The popular botanical ginkgo biloba does not improve memory nor does it prevent cognitive decline in older people, according to the largest and longest scientific study ever undertaken to look at the supplement.
An extract derived from the gingko tree, gingkgo biloba has been touted since the 1970s by the supplement industry and others as an aid to improving memory, cognitive decline, dementia and Alzheimer's disease. Ginkgo extract has been used in traditional Chinese medicine for more than 500 years, according to the American Botanical Council.
The study finding is "disappointing news," says Steven DeKosky, dean of the University of Virginia School of Medicine and the study's senior author. The only positive thing the researchers found is that ginkgo appears to be safe, he says.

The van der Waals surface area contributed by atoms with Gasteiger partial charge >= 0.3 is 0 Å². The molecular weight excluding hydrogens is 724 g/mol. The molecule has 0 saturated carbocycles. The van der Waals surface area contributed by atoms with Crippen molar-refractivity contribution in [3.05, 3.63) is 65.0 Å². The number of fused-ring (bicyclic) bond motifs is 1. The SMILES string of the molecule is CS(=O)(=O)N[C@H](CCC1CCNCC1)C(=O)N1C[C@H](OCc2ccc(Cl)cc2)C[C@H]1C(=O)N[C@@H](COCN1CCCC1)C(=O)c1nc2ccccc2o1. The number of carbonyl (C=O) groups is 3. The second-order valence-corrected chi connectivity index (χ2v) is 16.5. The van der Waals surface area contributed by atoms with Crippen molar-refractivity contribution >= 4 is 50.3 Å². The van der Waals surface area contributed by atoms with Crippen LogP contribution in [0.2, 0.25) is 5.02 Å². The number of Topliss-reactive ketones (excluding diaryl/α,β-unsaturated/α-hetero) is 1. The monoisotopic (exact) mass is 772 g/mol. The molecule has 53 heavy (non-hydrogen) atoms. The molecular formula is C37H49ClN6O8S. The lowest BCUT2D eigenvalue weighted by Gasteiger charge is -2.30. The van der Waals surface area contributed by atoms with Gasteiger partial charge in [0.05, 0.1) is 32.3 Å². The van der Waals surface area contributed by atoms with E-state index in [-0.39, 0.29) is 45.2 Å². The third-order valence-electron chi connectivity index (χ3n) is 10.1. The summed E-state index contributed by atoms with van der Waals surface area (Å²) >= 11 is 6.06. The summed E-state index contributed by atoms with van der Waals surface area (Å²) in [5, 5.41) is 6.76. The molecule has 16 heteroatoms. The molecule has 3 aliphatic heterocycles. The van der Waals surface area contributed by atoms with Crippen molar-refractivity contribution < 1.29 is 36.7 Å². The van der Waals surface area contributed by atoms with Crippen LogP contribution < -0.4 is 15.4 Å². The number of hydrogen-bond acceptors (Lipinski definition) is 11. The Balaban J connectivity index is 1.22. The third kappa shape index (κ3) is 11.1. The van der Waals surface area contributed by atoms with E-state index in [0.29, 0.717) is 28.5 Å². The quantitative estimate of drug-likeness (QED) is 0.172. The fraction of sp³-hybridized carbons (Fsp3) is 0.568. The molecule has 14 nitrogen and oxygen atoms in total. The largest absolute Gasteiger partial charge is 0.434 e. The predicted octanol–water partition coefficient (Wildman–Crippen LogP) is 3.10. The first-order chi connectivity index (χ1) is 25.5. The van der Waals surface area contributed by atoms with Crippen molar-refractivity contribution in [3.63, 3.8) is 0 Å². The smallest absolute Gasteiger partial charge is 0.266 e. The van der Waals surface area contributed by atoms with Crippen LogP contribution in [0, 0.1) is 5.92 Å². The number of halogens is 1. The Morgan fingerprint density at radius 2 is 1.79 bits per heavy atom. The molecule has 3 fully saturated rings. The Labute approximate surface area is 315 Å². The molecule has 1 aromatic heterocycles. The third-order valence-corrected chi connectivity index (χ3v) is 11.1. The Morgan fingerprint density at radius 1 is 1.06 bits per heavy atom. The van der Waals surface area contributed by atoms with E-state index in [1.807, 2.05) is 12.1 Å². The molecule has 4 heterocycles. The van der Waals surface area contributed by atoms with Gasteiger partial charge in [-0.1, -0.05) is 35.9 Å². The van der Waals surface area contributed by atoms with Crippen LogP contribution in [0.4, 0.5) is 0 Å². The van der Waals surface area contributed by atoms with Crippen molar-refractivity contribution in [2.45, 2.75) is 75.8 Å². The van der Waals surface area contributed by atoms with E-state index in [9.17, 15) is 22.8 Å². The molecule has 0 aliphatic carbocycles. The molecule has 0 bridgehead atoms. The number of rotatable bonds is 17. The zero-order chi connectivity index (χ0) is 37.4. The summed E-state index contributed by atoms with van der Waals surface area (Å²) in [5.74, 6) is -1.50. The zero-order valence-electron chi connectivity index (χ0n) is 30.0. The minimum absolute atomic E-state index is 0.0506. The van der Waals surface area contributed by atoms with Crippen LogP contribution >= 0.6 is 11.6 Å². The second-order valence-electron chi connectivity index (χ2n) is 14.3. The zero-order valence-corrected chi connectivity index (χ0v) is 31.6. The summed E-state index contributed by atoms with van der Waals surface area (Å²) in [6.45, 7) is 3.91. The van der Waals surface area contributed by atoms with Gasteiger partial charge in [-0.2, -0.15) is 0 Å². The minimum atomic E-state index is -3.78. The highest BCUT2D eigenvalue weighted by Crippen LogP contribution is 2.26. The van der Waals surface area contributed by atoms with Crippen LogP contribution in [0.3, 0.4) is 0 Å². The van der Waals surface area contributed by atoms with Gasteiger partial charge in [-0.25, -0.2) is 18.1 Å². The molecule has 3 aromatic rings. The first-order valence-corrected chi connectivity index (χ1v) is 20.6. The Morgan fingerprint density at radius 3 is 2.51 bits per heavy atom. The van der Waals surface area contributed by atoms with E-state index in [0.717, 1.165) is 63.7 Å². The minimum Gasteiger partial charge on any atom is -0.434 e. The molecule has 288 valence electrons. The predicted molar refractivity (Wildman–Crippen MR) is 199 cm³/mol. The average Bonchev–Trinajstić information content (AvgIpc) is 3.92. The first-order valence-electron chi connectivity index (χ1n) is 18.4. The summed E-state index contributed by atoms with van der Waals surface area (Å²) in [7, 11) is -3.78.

The results are from the Ginkgo Evaluation of Memory study, funded by the National Center for Complementary and Alternative Medicine, a center of the National Institutes of Health. The randomized, double-blind and placebo-controlled study was conducted at six medical centers and involved more than 3,000 people between ages 72 and 96 for seven years. The report is in today's Journal of the American Medical Association.